Question about Cars & Trucks
I just put a new blower on (thanks to FIXYA) although it works and I am so happy, but it only works on high. Did I do something wrong or is it something else I need to do?
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Posted on Jan 02, 2017
Probably not. If it runs on high, it is probably good.
Unless is sounds slow or 'tight' on high, or squeaks or chips , etc. Run the fan with the engine off and then shut the fan off and listen and see if you can hear how long it takes to slow down. If it stops in just a second or two, the bearings are tight (dry). If it spins down normally, maybe three to eight seconds or more, the motor is fine. You really don't need this check.
It is most likely your blower relay.
Most cars have one or two relays to control the fan motor, which is a single speed motor that the relays and speed switch and blower resistor control the power to.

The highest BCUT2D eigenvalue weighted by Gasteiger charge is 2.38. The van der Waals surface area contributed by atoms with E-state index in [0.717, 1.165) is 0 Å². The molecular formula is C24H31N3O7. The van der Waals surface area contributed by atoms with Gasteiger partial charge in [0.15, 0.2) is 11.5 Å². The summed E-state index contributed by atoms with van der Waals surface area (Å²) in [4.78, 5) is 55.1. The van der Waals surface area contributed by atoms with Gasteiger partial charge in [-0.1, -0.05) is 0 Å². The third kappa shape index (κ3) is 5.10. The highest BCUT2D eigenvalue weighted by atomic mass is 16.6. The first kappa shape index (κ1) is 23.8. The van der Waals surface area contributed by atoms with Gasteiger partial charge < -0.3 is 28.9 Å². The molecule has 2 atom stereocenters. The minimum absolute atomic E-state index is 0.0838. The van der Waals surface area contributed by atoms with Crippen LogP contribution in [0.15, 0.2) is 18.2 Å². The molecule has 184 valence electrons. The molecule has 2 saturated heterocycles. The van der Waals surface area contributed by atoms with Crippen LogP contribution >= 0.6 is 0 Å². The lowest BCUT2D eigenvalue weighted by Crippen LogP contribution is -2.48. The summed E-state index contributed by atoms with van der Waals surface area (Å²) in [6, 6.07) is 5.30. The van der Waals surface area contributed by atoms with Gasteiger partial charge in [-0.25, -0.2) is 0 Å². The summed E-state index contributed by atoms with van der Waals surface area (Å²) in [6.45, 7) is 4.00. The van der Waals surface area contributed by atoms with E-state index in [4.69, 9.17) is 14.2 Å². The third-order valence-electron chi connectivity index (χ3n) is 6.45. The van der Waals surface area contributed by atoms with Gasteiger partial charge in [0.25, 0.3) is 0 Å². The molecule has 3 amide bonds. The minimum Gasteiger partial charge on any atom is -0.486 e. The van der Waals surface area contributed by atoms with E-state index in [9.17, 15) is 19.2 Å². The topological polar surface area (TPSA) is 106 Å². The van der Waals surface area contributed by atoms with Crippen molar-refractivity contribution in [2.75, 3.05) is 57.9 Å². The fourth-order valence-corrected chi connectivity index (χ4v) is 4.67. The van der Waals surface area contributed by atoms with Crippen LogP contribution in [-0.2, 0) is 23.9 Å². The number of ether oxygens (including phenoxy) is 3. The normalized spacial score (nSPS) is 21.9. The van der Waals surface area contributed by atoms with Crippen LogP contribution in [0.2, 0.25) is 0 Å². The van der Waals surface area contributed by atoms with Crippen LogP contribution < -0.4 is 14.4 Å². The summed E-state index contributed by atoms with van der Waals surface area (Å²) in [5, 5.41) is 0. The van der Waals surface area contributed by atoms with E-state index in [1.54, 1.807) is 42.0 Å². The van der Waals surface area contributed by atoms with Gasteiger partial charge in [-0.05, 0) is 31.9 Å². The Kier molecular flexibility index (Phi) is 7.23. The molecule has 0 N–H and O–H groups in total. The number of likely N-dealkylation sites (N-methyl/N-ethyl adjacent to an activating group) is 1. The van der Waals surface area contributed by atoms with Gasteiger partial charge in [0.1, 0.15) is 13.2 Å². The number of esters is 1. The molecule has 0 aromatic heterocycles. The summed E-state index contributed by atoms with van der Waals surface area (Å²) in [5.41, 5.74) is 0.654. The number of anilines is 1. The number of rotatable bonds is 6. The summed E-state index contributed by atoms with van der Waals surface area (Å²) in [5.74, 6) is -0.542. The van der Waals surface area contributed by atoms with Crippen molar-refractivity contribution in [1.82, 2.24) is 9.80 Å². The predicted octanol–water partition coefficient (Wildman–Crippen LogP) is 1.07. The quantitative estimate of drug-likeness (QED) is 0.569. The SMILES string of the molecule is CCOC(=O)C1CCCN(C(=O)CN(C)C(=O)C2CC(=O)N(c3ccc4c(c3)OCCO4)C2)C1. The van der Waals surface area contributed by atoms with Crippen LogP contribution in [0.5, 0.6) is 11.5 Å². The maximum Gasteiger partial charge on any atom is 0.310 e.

One relay is for high speed, also switch contact.
One relay is for other speeds and divert current through a blower resistor located by the fan duct under the dash or under the hiid by the fan.
Also the switch contacts for each speed.
It cad be the dash switch, which has to handle the blower resistor current for all the lower speeds is burned out at those speeds.
It can be the low speed blower relay, as I mention above, is burned out, this is most frequent cause.
it can be the blower resistor is burned out, this can give no low speeds, or loose speeds below a certain speed setting.
Try you manual for the blower relays' positions. Try swapping with the horn relay to test if it is the same type of relay.
Take out the blower resistor carefully (pretend you are defusing a bomb or playing "operation" game as it has exposed coils that are delicate and if you bump the sides of the opening as you extract it you will damage it and short the coils against each other). the wire coils are very fine bare wire coils that look like springs and if touching can burn out.
Switch is harder to test because hard to get at, check the other things first.
You should be able to test for voltages at the resistor plug to see if power is coming from the switch, but wiring schemes can vary.
Post back or use shop manual to troubleshoot the switch.
Posted on Oct 29, 2010
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